Despite the added finance required and staffing concerns, a 24 hour library is something that is well within the University’s budget and capability. It would provide flexible working hours for placement students, an escape for those feeling overwhelmed and massively under pressure and, finally an alternative working environment to the rowdy student accommodation that comes alive in the night-time.

Words by Navi Ahluwalia.


You may have heard that a referendum is going to happen on whether Hartley Library should be open 24 hours a day permanently or just for exam period, as it is currently. The current arrangements regarding the opening hours of the library are perfectly sufficient.

The University’s main library is currently open 17 1/2 hours per day on weekdays, and 15 hours per day in term-time. This totals 117 1/2 hours per week – more than enough hours you can utilise to cram that essay into your hectic schedule of Netflix-watching and Jesters.

Certainly, the most common complaint about the library (aside from those horrible people who dump their stuff on the desks and then gallivant off to another place for six hours) is the sheer lack of space to study/check facebook/play weird games on your computer at peak times. If you think that extending the library opening hours will solve this problem, then you’re wrong. What is needed is expansion, and that isn’t happening anytime soon. So why spend £84000 in an attempt to solve the wrong problem? Surely this money would be better invested in planning an extension to Hartley library?

What isn’t well publicised is the considerable number of workstations on campus – specifically those at the Murray building, which are open 24 hours a day. According to the MySouthampton app, there are 143 available spaces that are open throughout the night, which, if you check out our previous article on the matter, shows that, over the trial period of having the 24-hour library, the total number of students entering and exiting was 51,937 over 39 days (27 April – 7 June). This works out at 1332 students per day. This may seem a lot, but you have to remember that this was during exam period, and the count system doesn’t account for repeat entries and exits. Also, in normal times, the library is open for 4 1/2 out of these twelve hours. To get a clearer picture, the article also highlighted the number of people in the library at 2am, which averaged out at roughly 200 – not too different from the 143 available study spaces anyway.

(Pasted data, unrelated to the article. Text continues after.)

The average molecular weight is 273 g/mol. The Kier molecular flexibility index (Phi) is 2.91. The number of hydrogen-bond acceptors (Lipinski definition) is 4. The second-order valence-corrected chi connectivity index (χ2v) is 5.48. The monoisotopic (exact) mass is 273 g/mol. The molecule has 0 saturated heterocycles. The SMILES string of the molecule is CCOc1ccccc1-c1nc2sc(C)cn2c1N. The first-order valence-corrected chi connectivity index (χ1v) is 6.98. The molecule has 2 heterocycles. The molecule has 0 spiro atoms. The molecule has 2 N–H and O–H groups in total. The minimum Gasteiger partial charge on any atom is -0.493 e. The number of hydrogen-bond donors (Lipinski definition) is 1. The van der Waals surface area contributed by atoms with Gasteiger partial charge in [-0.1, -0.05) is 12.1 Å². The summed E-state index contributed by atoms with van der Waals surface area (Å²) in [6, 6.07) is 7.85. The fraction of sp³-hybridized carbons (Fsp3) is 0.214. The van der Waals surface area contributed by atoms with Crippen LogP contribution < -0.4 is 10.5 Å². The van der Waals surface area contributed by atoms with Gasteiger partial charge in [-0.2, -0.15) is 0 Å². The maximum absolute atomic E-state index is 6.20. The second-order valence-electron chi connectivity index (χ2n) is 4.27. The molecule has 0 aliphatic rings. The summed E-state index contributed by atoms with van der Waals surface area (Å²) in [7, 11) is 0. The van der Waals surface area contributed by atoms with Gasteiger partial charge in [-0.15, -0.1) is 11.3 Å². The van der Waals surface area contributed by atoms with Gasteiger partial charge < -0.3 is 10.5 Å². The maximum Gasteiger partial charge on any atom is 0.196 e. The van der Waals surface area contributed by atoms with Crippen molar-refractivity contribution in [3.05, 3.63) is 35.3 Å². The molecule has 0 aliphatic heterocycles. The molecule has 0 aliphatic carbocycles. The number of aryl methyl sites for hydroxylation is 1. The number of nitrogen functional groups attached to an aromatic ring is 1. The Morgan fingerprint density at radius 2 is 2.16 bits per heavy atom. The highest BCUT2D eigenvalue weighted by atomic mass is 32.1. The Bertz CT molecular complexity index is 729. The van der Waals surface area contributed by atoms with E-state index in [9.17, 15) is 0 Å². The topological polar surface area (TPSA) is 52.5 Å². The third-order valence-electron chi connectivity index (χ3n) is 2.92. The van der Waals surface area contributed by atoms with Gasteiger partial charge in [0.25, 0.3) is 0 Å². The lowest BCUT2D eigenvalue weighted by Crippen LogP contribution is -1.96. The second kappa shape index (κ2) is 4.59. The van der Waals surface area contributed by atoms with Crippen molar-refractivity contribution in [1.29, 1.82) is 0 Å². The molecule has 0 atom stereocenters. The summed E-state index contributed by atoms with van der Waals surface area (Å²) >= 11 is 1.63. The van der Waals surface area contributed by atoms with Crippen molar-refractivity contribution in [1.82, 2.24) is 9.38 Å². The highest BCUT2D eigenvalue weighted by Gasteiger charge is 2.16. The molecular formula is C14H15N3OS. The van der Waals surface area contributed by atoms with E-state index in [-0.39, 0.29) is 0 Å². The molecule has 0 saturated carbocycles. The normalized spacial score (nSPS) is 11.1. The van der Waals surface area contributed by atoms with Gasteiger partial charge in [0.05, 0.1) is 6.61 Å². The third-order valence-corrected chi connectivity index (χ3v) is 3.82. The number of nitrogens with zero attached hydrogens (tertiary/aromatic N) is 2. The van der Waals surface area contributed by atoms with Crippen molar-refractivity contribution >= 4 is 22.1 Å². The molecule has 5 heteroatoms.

Hopefully you’re starting to see now that extending Hartley Library’s opening hours, so that it is open constantly, is a futile exercise – and that of course is not considering the extra cost (£84000, for spending on things such as staff wages and energy). On top of this, there are a whole load of welfare considerations to, er, consider.

Let’s start with the safety bus. The University expects SUSU to provide a safety bus service throughout each night of the week, not considering that the safety bus is run by a small pool of students. Is expecting them to take the mantle of working multiple night shifts during the week on top of current nighttime duties, such as a pick-up/drop-off service from the Stags?

Perhaps the biggest argument to encourage a ‘no’ vote is the impact that this will have on student welfare. I’m sure you’ve all seen the large number of students sleeping at their library desks (if you haven’t, then a quick peruse of Tell Him/Tell Her will illustrate this point for you) and I’m also sure you’ve all thought to yourselves that this particular person needs to go home and get some proper sleep. Having a 24-hour library will just simply encourage those who already spend a considerable amount of time in the library to spend an even greater amount in there, thus probably impacting negatively on their studies, social life, and physical & mental well-being. The fact that there are showers in the library (level 5, if you’re interested) means that one could literally live in Hartley if they wanted to – and the fear is that some people may do.

Words by Michael Oliver.

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Fashion Marketing student at the University of Southampton.